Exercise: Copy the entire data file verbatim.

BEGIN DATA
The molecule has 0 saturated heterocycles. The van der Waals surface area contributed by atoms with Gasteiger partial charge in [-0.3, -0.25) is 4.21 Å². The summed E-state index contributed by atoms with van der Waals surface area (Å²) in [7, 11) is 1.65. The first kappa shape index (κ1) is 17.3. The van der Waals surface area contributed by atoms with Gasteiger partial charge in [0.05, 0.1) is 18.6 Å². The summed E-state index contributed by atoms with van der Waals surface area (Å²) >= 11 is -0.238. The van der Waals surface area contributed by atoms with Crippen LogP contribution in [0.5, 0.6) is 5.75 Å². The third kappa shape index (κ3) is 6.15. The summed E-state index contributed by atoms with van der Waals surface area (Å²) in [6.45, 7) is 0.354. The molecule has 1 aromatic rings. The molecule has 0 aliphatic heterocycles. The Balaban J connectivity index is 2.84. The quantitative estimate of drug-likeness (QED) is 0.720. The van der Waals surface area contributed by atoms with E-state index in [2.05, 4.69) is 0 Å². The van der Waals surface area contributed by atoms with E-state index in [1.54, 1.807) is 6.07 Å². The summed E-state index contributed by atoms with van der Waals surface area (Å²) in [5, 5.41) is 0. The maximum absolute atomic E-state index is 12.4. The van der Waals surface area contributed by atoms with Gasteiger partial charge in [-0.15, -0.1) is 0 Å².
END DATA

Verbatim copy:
The molecule has 0 saturated heterocycles. The van der Waals surface area contributed by atoms with Gasteiger partial charge in [-0.3, -0.25) is 4.21 Å². The summed E-state index contributed by atoms with van der Waals surface area (Å²) in [7, 11) is 1.65. The first kappa shape index (κ1) is 17.3. The van der Waals surface area contributed by atoms with Gasteiger partial charge in [0.05, 0.1) is 18.6 Å². The summed E-state index contributed by atoms with van der Waals surface area (Å²) >= 11 is -0.238. The van der Waals surface area contributed by atoms with Crippen LogP contribution in [0.5, 0.6) is 5.75 Å². The third kappa shape index (κ3) is 6.15. The summed E-state index contributed by atoms with van der Waals surface area (Å²) in [6.45, 7) is 0.354. The molecule has 1 aromatic rings. The molecule has 0 aliphatic heterocycles. The Balaban J connectivity index is 2.84. The quantitative estimate of drug-likeness (QED) is 0.720. The van der Waals surface area contributed by atoms with E-state index in [2.05, 4.69) is 0 Å². The van der Waals surface area contributed by atoms with E-state index in [1.54, 1.807) is 6.07 Å². The summed E-state index contributed by atoms with van der Waals surface area (Å²) in [5, 5.41) is 0. The maximum absolute atomic E-state index is 12.4. The van der Waals surface area contributed by atoms with Gasteiger partial charge in [-0.15, -0.1) is 0 Å².